Tuesday, July 14, 2009
Beet You To It
Soooo...remember that whole spiel in the last post about how I now contain myself when I get the urge to make risotto? And how it's soooo hard because it showcases great ingredients so beautifully? Well...I had a minor self-control issue earlier in the week when I got the contents of my CSA. I know, I know, I should know better, right? After all, I'm a grown woman, well versed in not only cooking but in the myriad ways one could handle almost any ingredient. But much to my surprise I found that when confronted with two fat, juicy beets and their lovely greens, all I could think to do was make a risotto. Not that I was lacking in ideas by any means (a ravioli and a mixed drink also came to mind), but I didn't expect to be seeing beets for quite some time. I figured by the time late summer/early fall rolled around I'd be due for another big batch of risotto, fitting nicely into my plan of not making risotto too often. I'd had the beet risotto in my mind for at least a year and just couldn't bear the thought of passing up the chance to make it with my lovely CSA beets. After all, this could be a one-time shot, what if I never got beets in my CSA ever again? Right? Right? Who's with me?!?!
In any case, I had a vision for this risotto that did not translate very well on film (or, well, digital camera). Despite looking like minced meat or steak tartare in print, in person the risotto was a sight to behold. I was fortunate enough to get one gorgeous, deep red beet and one Chioggia, or Italian beet (they're also often called candy cane beets because of their red and white striations). Both were beautiful, with the classic red beet lending it's ruby hue not only to the rice but also to the lighter Chioggia beet, that ate it right up and blended into the rice. The whole dish turned pink, but the dark red beets somehow retained their coloring. The beet greens played an important role as well, flecking the dish with deep green pockets of earthy and rich green flavor. The last touch was to add goat cheese in place of the traditional parmesan. Not only did it keep the texture nice and creamy, but the cheese's slight tartness cut through the subtle sweetness of the beets perfectly.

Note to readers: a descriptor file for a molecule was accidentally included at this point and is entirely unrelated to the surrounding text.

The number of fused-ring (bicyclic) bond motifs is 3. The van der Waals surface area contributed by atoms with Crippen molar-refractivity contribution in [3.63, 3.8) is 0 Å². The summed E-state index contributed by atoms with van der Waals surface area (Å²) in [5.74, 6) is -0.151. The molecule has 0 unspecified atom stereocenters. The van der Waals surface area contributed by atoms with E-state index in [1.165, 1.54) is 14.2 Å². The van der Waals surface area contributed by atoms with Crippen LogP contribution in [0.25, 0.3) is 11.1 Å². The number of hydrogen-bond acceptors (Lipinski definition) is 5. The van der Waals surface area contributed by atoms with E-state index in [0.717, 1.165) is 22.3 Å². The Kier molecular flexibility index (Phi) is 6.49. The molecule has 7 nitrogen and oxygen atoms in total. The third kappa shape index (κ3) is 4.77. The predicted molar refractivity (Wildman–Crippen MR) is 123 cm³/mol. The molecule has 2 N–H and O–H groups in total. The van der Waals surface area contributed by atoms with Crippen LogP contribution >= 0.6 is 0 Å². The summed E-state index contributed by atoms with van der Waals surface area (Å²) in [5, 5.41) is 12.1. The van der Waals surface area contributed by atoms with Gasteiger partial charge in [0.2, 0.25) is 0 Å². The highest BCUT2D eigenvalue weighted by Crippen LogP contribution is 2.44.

I was fortunate enough to find a few different versions of beet risotto in my cookbooks and online, so I used an amalgam of all those recipes. A few called for roasted beets (I'll save that for a frosty fall night) and a few left them in huge chunks, which just looked strange and unappetizing. Another recipe used water instead of stock, which I don't particularly like. So in the end, I just came up with a bare bones, simple risotto recipe that used more of my cooking instincts and knowledge of risotto than anything else. Besides, with such great, flavorful ingredients, who needs all the extra effort? Here it is, and for the beet lovers out there, this is a must cook. And for the beet newbies, this is a great introduction. Oh, and if your beets don't come with the greens (sacrilege!), you can use any other hearty green you like (swiss chard, mustard greens or kale would be lovely).
Beet and Goat Cheese Risotto with Beet Greens
1 1/2 cups arborio rice
5 cups chicken, vegetable or pork stock, heated
2 large beets, peeled and diced, greens reserved, washed and chopped
2 garlic cloves, roughly chopped
1 package (about 5 1/2 oz) soft goat cheese
extra virgin olive oil
1. Heat olive oil, garlic and beets in a large non-stick skillet on medium heat. Cook until garlic is fragrant and beets are slightly softened.
2. Add rice and cook until white and opaque. Add a ladleful of stock and stir rice frequently until stock is absorbed. Repeat until rice is cooked through but still slightly al dente. Stir in goat cheese (saving a few crumbles for garnish) and stir to combine. Add greens and stir until just wilted (add more stock if needed for moisture or heat). Plate and serve topped with a few crumbles of goat cheese. Enjoy!